Wednesday, 22 July 2015

Have we thought through a reactive media statement? asks board member

After sending my blog post 'mental illness is big business' to the CEO of the national care provider, copied in to board members, I got a fast response (makes a change), apparently by accident, from one of their board, sent on their work Email (a national animal charity) which was directed at the CEO and said this:

"Following these emails, a couple of thoughts:

-          Have we thought through a reactive media statement in case we are contacted by any journalists? Simple (if misinformed) messages such as “I don't suppose there is an incentive for an organisation like yours to promote, or to believe in, recovery from mental illness” can easily gain traction in the media, so it’s usefully to be prepared.
-          Do we have one or two supportive voices who can help add a little balance to the story? Many of our service users’ stories will speak for themselves but not many will want to be in the media spotlight. Some anonymised quotes might be useful, as would some words of support from other respected organisations that can help tell the other side of the story.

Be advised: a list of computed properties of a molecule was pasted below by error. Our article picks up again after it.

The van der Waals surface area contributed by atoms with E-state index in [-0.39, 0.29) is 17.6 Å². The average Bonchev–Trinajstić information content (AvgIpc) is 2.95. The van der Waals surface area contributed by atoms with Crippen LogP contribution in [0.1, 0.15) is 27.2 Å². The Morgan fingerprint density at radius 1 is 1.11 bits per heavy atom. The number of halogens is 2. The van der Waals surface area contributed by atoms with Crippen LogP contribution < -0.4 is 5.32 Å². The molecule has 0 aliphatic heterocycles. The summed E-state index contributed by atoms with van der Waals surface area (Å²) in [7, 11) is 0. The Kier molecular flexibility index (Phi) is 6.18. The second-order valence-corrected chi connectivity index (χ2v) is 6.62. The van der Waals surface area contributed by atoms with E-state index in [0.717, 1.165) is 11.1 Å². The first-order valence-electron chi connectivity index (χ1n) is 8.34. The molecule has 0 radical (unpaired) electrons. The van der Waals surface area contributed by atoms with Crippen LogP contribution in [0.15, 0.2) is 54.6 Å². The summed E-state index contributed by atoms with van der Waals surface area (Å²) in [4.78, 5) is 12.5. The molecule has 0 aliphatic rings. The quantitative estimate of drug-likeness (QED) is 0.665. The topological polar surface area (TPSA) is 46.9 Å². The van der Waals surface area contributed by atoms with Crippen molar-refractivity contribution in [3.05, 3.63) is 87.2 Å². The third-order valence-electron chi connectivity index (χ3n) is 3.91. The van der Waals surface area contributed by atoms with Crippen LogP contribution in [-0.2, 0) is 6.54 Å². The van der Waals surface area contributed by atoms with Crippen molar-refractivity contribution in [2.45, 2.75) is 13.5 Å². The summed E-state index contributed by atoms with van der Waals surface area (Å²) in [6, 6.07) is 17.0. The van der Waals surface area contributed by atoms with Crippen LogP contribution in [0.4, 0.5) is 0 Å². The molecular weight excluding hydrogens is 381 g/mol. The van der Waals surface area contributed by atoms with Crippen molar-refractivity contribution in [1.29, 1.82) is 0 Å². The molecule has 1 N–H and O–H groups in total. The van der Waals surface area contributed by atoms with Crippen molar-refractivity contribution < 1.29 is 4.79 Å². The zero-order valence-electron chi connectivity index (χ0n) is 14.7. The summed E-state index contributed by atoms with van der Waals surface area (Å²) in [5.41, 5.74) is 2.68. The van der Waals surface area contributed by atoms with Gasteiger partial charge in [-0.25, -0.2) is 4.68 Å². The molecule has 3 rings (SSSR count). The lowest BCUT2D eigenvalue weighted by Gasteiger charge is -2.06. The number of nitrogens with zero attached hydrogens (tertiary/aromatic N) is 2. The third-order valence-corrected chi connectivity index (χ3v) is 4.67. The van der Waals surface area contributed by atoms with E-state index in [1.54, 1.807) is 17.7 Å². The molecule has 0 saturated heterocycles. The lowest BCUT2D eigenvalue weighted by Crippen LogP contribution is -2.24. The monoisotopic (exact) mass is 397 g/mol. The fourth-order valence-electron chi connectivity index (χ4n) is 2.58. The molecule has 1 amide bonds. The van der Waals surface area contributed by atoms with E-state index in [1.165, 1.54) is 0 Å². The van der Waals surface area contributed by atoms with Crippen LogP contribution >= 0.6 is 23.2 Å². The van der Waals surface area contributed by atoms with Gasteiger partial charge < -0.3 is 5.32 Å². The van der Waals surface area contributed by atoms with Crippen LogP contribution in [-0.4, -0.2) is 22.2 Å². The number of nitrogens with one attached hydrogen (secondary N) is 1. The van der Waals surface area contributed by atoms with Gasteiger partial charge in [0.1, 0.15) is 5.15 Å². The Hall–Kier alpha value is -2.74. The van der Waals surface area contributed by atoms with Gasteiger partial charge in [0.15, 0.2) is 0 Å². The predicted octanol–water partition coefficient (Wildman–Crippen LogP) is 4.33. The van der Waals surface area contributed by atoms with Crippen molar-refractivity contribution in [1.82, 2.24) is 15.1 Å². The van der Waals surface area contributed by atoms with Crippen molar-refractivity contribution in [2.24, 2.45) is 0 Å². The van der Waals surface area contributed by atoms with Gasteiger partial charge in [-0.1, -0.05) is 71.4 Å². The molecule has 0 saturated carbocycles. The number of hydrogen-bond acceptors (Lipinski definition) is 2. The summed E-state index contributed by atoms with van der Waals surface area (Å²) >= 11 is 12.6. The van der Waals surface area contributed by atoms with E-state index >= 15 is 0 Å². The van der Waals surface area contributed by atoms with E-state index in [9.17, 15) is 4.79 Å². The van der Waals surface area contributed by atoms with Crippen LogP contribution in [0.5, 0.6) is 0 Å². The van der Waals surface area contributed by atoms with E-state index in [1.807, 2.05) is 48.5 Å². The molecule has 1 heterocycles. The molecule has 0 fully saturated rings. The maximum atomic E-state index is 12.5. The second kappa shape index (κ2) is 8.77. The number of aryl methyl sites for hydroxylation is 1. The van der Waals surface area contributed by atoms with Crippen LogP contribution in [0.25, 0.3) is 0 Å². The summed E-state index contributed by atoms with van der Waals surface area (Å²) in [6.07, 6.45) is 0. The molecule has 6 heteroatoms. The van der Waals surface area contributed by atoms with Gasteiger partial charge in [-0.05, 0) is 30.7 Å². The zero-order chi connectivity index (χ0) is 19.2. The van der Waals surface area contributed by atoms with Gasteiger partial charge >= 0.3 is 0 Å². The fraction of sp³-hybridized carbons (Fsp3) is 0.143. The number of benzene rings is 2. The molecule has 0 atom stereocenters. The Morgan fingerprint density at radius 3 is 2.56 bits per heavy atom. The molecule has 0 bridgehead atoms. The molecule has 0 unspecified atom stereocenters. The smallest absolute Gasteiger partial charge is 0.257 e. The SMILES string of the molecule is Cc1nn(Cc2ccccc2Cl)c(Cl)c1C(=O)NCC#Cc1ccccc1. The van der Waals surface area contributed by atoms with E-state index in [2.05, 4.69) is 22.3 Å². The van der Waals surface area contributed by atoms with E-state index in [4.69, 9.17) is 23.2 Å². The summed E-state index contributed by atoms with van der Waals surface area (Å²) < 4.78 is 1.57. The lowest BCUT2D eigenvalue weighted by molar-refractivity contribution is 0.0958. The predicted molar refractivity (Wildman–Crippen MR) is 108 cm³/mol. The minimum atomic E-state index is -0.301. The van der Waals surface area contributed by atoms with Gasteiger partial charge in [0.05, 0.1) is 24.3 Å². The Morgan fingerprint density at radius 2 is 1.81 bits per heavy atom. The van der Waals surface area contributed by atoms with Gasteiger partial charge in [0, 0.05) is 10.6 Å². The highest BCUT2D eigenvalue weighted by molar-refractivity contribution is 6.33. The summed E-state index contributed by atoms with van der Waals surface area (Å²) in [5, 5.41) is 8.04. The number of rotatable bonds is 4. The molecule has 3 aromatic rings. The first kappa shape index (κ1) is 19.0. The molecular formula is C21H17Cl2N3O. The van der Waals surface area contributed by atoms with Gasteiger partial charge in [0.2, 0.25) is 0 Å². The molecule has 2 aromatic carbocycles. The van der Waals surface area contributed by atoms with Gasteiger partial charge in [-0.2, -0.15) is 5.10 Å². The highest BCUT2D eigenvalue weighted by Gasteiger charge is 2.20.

-          Can (national care provider organisation) turn this into a positive opportunity to campaign for less stigma in the workplace? Very few organisations do and say everything right all of the time, so if there is something we can improve, there is potentially a positive story to tell. The reality is that the problem exists, even if it may be being misrepresented in this case.

You probably have all of this in hand already." (bolding is mine)

I have to be honest.  The words "misinformed" and "misrepresented" were really annoying and insulting.  The board member tried to retract their words by sending an automatic "recall" Email.  I replied by saying "Too late".  Then a longer response with a recommendation that they should not be using their day job Email for their voluntary activities.  Very unprofessional in my opinion.

And so I forwarded their Email on to various individuals working with See Me Scotland and their associates, people who head up Scottish organisations who support people with mental illness and disabilities.  Reiterating that Ruby Wax had the right idea:

"If you become mentally ill, don’t – whatever you do – tell your boss. That’s Ruby Wax’s advice. The comedian and author, who was recently awarded an OBE for her services to mental health, told the Times: “When people say, ‘Should you tell them at work?’, I say: ‘Are you crazy?’ You have to lie. If you have someone who is physically ill, they can’t fire you. They can’t fire you for mental health problems but they’ll say it’s for another reason. Just say you have emphysema.” Mental illness, she added, “is like the situation used to be with gay rights. Like being in the closet, but mental illness is now the taboo instead.”'

Guardian article 6 July 2015

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